By Thomas Doohan
“Nothing in my hand I bring, simply to the cross I cling; naked, come to thee for dress; helpless, look to thee for grace; foul, I to the fountain fly; wash me, Savior, or I die.”
Thomas Doohan listens to Wayne County Sheriff Thomas Hutchinson as he speaks about restoration.
Those words from Augustus M. Toplady’s hymn, “Rock of Ages,” are pretty much all I can remember of my trip to the Wayne County Jail with my colleague Bobby Warren on April 11, 2015.
Bobby is a member of Parkview Christian Church and on that April day he was filling in for his friend, Jeff Terwilliger, who heads up the congregation’s prison ministry.
Apparently, Jeff was unable to lead that weekend, and Bobby stepped up. He was tasked with bringing the word to the jail and sharing with those wanted to hear it.
On Friday, Bobby asked me to come along and I did, for which I’m glad. It was an honor to listen to him preach and to hear my friend share what is so clearly the passion of his life — the Gospel.
Bobby’s preaching was rich, the worship was fine and it was a gift to be asked partner in the work Parkview is doing in the jail. I won’t soon forget it.
I was asked to handle prayer requests from the inmates and to pray for them. But, I have to say, beyond that I don’t remember many details from the morning other than the words of the song running through my head.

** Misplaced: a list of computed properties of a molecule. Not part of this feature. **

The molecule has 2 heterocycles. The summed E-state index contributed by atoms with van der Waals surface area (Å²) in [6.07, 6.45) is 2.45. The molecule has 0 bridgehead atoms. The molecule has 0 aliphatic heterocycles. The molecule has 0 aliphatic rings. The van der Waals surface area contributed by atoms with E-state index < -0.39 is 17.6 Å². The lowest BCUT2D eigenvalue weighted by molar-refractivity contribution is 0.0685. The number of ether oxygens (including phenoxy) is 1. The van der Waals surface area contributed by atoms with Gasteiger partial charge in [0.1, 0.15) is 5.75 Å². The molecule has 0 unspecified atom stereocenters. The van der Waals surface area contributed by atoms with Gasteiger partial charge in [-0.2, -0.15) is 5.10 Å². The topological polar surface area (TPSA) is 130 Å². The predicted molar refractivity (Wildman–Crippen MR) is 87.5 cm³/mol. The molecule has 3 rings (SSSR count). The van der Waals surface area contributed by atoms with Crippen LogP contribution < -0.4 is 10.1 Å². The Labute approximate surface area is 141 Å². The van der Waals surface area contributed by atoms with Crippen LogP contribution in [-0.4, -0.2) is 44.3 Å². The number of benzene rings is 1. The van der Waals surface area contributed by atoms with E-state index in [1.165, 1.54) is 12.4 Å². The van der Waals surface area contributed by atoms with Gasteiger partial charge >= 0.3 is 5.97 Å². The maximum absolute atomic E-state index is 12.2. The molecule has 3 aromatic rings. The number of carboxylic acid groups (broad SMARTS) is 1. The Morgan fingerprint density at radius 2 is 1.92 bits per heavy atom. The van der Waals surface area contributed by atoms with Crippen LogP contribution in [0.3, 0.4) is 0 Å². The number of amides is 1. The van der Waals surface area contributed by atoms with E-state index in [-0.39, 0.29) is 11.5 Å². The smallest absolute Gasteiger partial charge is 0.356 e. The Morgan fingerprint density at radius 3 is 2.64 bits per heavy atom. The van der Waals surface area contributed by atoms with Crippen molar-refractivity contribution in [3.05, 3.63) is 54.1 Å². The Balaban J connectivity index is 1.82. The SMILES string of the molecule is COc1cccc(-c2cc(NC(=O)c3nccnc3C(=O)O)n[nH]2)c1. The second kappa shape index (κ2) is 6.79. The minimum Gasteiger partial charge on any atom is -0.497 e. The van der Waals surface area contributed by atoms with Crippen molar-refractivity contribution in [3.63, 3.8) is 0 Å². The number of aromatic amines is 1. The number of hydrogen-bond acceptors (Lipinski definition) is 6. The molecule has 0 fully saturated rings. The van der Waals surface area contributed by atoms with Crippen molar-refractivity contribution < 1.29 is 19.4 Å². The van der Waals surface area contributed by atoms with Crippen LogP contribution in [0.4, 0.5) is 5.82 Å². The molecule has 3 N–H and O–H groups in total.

As Bobby preached, the words kept ringing in my head, and I started thinking of who I was and who the inmates were.
The inmates listening to Bobby were in a low spot. Gathered in three separate groups (men who were in jail; women who were in jail; and men who were being transferred to prison), they were all dressed in colored jumpsuits and orange, plastic Croc-like sandals. Deputies stood in the back of the gym, listening to Bobby and watching the inmates.
From what I could tell, things were easier for our crew. I am pretty sure we all picked out our own clothes that morning. We chose to be there and nobody was watching our actions. They were in bondage, and we were free.
Despite our stark differences, the words of “Rock of Ages” reminded me everyone in that room was the same: Broken.
I was reminded that in front of a perfect God, all is stripped away. Jumpsuit or button-down, it doesn’t matter, man’s filth is exposed in front of God. Naked, in front of the Lord, with nothing to offer, we can only ask for his cross, his clothing and his grace.
“Wash me, Savior, or I die.”
This guest blog is by Thomas Doohan, a reporter for The Daily Record in Wooster, Ohio.